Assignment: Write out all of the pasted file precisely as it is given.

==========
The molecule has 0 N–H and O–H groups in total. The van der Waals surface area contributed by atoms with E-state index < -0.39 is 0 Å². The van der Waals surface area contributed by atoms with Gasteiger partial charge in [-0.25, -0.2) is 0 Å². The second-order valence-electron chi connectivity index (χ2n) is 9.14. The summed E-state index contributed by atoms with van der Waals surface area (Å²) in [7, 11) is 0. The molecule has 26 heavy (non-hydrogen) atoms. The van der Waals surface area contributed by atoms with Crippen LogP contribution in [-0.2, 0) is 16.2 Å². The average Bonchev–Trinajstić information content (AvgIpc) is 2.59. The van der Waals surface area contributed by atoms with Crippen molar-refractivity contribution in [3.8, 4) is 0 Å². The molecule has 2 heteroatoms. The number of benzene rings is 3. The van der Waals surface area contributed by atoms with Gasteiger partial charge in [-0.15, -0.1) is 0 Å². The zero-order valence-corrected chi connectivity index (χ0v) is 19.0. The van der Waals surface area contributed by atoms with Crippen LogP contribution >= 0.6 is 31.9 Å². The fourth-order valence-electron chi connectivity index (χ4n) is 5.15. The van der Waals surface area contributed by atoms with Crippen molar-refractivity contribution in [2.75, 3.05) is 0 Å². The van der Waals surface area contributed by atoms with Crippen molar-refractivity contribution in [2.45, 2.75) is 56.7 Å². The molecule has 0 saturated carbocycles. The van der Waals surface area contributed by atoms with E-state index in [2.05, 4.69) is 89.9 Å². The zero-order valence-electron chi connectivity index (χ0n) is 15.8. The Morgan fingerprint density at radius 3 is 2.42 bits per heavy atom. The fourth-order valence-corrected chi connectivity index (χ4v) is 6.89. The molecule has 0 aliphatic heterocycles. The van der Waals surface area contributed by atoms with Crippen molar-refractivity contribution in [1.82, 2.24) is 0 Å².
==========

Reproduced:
The molecule has 0 N–H and O–H groups in total. The van der Waals surface area contributed by atoms with E-state index < -0.39 is 0 Å². The van der Waals surface area contributed by atoms with Gasteiger partial charge in [-0.25, -0.2) is 0 Å². The second-order valence-electron chi connectivity index (χ2n) is 9.14. The summed E-state index contributed by atoms with van der Waals surface area (Å²) in [7, 11) is 0. The molecule has 26 heavy (non-hydrogen) atoms. The van der Waals surface area contributed by atoms with Crippen LogP contribution in [-0.2, 0) is 16.2 Å². The average Bonchev–Trinajstić information content (AvgIpc) is 2.59. The van der Waals surface area contributed by atoms with Crippen molar-refractivity contribution in [3.8, 4) is 0 Å². The molecule has 2 heteroatoms. The number of benzene rings is 3. The van der Waals surface area contributed by atoms with Gasteiger partial charge in [-0.15, -0.1) is 0 Å². The zero-order valence-corrected chi connectivity index (χ0v) is 19.0. The van der Waals surface area contributed by atoms with Crippen LogP contribution >= 0.6 is 31.9 Å². The fourth-order valence-electron chi connectivity index (χ4n) is 5.15. The van der Waals surface area contributed by atoms with Crippen molar-refractivity contribution in [2.75, 3.05) is 0 Å². The van der Waals surface area contributed by atoms with Crippen molar-refractivity contribution in [2.45, 2.75) is 56.7 Å². The molecule has 0 saturated carbocycles. The van der Waals surface area contributed by atoms with E-state index in [2.05, 4.69) is 89.9 Å². The zero-order valence-electron chi connectivity index (χ0n) is 15.8. The Morgan fingerprint density at radius 3 is 2.42 bits per heavy atom. The fourth-order valence-corrected chi connectivity index (χ4v) is 6.89. The molecule has 0 aliphatic heterocycles. The van der Waals surface area contributed by atoms with Crippen molar-refractivity contribution in [1.82, 2.24) is 0 Å².